What: Steamed pork dumplings
Why: The recipe only calls for 3 ounces of pork, so I wanted to try it when we have another pork recipe going on that I can steal a bit from. S remembered this when we planned the stuffed tomatoes. Leftover won ton wrappers in the freezer were a bonus.
Result: Very good, if a little boring. A little too heavy on the bamboo shoots and could use some crunch (water chestnuts?). It made a perfectly light dinner for the two of us, though.
Complications: We don’t have a steamer, so I use a metal mesh strainer that is just big enough to hang in a medium sized saucepan. Line it with a damp cloth napkin, some boiling water in the pan, add a lid, and it’s a makeshift steamer. I can’t fit very many in at a time, but it works.
Steamed Pork Dumplings aka Dim Sum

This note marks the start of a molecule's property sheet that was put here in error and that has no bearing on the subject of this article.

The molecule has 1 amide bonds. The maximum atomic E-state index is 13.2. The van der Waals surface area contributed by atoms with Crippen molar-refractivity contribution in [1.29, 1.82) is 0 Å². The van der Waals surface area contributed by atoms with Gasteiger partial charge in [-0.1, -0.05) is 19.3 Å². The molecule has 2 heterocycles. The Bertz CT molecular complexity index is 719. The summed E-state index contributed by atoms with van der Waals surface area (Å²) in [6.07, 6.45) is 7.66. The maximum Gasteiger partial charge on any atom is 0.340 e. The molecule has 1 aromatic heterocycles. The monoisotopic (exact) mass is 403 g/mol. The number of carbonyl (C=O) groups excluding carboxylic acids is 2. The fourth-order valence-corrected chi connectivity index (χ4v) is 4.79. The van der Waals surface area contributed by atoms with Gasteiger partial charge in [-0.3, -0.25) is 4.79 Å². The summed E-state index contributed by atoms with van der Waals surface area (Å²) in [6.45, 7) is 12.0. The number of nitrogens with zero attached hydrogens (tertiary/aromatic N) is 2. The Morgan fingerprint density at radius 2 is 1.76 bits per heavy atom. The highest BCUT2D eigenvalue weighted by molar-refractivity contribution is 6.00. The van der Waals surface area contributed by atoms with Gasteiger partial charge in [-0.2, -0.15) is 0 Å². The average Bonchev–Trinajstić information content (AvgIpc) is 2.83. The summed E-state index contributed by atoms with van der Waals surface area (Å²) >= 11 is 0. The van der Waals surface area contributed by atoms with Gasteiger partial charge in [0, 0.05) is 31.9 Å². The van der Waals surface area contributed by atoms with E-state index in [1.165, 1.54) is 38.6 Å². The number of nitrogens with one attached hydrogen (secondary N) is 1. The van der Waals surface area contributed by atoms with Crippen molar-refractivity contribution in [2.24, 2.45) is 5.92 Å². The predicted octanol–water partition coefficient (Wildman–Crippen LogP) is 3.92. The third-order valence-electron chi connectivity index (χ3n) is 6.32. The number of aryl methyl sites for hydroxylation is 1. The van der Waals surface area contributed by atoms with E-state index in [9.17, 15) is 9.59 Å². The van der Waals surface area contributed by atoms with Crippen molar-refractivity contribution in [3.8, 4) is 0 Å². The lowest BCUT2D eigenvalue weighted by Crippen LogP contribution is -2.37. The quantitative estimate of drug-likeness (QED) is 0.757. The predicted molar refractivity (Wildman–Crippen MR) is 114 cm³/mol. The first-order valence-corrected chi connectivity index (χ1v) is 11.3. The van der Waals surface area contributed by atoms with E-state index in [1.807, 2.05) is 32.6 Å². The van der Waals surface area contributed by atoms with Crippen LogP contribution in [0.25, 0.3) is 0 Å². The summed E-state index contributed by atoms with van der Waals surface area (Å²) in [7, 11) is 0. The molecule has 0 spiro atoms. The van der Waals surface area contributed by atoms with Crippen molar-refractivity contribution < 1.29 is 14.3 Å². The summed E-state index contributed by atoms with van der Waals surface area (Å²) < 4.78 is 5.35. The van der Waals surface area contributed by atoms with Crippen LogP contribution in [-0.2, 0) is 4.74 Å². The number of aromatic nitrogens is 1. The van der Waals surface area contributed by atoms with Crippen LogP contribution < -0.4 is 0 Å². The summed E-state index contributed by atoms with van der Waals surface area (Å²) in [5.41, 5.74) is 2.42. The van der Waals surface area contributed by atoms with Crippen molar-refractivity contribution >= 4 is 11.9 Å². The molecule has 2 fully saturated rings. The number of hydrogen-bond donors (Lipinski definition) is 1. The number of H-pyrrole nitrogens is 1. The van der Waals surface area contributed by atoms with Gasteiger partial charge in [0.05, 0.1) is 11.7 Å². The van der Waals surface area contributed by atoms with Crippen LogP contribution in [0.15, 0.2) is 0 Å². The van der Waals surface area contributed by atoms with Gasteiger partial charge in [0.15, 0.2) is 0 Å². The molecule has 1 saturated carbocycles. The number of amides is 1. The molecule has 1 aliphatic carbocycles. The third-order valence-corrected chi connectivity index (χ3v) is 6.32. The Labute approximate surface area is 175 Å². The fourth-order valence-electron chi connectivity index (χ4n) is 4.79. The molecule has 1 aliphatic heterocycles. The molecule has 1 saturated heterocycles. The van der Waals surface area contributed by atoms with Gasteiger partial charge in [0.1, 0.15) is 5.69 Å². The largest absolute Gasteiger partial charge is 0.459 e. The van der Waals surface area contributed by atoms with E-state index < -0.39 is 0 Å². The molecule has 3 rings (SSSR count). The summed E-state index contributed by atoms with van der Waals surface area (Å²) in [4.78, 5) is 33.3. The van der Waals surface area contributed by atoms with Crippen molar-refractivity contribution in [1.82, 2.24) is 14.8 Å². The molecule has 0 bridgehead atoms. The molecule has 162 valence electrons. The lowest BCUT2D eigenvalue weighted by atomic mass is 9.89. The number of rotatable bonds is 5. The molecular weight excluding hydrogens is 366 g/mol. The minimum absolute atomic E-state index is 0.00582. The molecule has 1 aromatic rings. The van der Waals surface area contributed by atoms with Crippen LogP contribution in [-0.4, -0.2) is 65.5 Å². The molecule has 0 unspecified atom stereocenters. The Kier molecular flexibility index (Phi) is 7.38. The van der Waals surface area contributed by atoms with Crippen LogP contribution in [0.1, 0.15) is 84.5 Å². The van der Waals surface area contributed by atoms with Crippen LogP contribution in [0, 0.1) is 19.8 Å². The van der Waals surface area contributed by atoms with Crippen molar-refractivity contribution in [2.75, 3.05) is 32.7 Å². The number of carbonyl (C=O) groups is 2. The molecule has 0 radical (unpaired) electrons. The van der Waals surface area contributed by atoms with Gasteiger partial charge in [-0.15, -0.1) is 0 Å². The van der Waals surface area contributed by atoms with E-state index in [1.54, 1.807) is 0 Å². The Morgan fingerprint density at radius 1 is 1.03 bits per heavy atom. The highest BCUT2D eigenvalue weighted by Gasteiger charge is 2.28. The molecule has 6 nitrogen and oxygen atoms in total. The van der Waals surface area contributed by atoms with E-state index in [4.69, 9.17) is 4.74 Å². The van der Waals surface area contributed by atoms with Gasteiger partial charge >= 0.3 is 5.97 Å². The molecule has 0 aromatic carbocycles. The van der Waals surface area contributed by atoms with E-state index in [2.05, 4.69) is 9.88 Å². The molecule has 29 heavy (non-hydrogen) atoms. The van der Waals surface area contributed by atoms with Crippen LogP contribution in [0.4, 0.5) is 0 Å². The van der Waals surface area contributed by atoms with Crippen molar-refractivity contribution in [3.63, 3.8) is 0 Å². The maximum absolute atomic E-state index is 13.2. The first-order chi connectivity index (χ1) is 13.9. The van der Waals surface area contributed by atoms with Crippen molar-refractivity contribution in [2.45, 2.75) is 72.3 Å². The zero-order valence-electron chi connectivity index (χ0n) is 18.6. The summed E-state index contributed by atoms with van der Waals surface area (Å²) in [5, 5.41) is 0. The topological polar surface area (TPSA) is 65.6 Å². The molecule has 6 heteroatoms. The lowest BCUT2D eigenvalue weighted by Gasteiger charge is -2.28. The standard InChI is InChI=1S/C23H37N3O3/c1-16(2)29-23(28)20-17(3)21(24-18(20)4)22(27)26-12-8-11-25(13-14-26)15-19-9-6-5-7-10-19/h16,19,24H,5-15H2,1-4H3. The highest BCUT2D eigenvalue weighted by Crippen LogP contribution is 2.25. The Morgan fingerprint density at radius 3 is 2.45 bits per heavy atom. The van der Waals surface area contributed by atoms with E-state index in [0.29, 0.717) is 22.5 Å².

From Chinese: the essence of Asian cookingedited by Linda Doeser
For the dough I used won ton wrappers from the grocery store.
For the filling mix together:
3 ounces ground pork
3 tb canned chopped bamboo shoots (I’d use less next time; maybe 2 tb or less)
1/2 tb soy sauce
1 ts dry sherry (I used dry white wine)
1 ts light brown sugar
1/2 ts sesame oil
1 ts cornstarch
To assemble, put “a little” in a wrapper (probably a teaspoon or two?). Dip your finger in some water and wet the edges of the wrapper. Pinch together the sides to form a little purse shaped dumpling (ours were a motley crew of various shapes). Line the steamer with a damp kitchen towel and steam the dumplings for 5-10 minutes (I used a thermometer to make sure the internal temp was at least 170 degrees). Don’t overcrowd the steamer or the dough will stick together and tear when you take them out. Serve with soy sauce.